An Alabama congressman wants to ban passengers from riding the back of pickup trucks. This after a truck carrying nine people including a group of children overturned on a highway in North Alabama leaving four dead and five injured.
"All over the South! Everybody's always toting their kids around in the back of the truck," says Jimmy Gay.
Gay has owned a truck for 25 years. He lets his children ride in the back.
"I've been stopped for it before because my kids been in the back, and they say, 'Your kids got to be 16 years of age or something,'" says Gay. "It's the little ones that like to ride in the back more than the big ones do."
But for Susan Moore, a mother of three: "There's no seat belts back there. It's an open cab. So we have never ever rode in the back."
The debate sparked after a tragic wreck in North Alabama on Sunday that left four dead and five injured. Witnesses say children spilled from the back of the truck as it began flipping on the highway.
"Currently, there is no law in Alabama that specifically addresses passengers in the part of the bed of a truck," says Sgt. Steve Jarrett with the Alabama State Troopers.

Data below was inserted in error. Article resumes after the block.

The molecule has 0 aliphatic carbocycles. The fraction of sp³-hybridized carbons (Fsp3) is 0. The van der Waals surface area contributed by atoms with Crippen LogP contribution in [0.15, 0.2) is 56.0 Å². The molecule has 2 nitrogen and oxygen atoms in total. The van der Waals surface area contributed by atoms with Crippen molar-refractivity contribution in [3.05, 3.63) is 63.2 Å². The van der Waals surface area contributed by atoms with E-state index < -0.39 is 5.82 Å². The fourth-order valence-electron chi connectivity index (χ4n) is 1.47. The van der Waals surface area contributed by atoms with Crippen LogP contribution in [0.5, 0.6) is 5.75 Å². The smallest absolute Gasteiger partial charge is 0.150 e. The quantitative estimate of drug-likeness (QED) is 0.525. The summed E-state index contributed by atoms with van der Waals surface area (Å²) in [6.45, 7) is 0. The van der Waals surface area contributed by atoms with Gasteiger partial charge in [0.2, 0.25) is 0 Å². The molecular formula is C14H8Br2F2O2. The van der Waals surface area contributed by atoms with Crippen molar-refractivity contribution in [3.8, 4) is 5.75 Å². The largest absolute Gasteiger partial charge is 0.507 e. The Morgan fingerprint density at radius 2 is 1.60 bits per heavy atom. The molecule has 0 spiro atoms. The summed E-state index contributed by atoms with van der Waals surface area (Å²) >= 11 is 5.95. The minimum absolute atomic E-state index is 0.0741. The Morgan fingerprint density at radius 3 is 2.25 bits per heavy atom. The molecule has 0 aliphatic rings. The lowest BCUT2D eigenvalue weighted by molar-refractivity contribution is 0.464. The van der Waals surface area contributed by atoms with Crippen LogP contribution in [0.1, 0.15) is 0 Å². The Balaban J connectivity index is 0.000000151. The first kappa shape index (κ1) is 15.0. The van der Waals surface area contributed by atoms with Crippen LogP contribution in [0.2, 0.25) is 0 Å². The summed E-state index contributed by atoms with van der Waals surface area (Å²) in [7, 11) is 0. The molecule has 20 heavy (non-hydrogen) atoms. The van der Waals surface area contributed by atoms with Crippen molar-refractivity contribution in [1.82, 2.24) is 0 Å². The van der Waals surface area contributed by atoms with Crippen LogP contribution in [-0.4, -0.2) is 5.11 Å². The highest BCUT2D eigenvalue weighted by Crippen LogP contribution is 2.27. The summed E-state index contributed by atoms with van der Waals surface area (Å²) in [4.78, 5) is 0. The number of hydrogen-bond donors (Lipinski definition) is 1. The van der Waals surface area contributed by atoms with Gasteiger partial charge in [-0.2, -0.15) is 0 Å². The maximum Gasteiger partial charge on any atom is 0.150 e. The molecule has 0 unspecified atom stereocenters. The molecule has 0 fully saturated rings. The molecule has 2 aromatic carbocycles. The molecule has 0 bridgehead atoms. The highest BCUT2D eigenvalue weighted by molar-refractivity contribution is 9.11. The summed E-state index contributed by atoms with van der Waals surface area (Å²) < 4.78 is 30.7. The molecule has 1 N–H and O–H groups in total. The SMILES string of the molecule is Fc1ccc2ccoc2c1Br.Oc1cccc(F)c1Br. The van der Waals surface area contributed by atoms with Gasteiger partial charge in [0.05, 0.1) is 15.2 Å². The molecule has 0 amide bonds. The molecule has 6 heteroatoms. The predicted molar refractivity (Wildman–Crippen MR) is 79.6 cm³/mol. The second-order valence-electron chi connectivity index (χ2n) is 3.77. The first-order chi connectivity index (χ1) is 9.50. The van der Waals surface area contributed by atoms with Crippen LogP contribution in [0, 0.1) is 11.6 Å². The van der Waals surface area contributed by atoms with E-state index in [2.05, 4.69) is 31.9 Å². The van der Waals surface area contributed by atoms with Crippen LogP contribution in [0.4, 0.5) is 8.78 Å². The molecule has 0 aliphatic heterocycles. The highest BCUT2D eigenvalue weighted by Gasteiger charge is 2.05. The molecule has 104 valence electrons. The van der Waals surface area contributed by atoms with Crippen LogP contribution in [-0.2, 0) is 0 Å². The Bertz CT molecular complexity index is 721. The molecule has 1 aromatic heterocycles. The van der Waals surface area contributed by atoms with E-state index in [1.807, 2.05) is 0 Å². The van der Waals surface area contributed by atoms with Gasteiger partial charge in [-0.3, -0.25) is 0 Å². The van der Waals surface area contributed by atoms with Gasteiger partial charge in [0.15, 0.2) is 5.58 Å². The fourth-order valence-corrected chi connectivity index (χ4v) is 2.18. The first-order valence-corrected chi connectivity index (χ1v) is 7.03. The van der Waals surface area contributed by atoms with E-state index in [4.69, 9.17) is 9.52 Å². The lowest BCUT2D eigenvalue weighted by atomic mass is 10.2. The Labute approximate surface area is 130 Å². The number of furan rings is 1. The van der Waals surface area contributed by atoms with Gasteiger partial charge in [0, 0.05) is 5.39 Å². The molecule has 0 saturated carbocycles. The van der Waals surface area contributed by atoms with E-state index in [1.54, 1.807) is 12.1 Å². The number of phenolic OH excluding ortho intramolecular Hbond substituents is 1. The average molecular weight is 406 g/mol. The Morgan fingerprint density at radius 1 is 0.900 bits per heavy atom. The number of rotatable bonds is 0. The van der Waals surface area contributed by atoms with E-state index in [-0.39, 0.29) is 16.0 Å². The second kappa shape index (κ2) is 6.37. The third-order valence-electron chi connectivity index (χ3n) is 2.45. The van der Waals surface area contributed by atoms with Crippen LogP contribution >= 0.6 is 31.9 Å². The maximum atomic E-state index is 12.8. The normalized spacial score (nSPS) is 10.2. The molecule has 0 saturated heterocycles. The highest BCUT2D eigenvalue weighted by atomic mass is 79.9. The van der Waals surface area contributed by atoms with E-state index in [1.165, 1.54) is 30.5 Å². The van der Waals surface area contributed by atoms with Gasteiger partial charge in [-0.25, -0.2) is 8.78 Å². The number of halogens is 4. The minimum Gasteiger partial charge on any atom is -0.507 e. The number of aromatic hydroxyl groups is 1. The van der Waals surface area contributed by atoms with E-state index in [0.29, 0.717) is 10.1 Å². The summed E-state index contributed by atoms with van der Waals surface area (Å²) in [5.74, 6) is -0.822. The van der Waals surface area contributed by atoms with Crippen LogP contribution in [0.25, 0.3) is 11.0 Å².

A bill banning children from riding in the back of a pickup failed in the state house in 1998.
While Alabama does have a law requiring children under 15 years of age to be buckled up, Congressman Mike Rogers says that law does not apply to people riding outside the vehicle. He wants to pass a federal law requiring states to ban anyone from riding in a truck bed as a requirement to get federal highway money. An idea some drivers support.
"Being a nurse, I see a vehicle flip. People get thrown out. It's very dangerous," says Moore.
While others aren't convinced.
"That should be up to the parent. There shouldn't be a law banning that. Parents are going to jeopardize their youngin'," says Gay.
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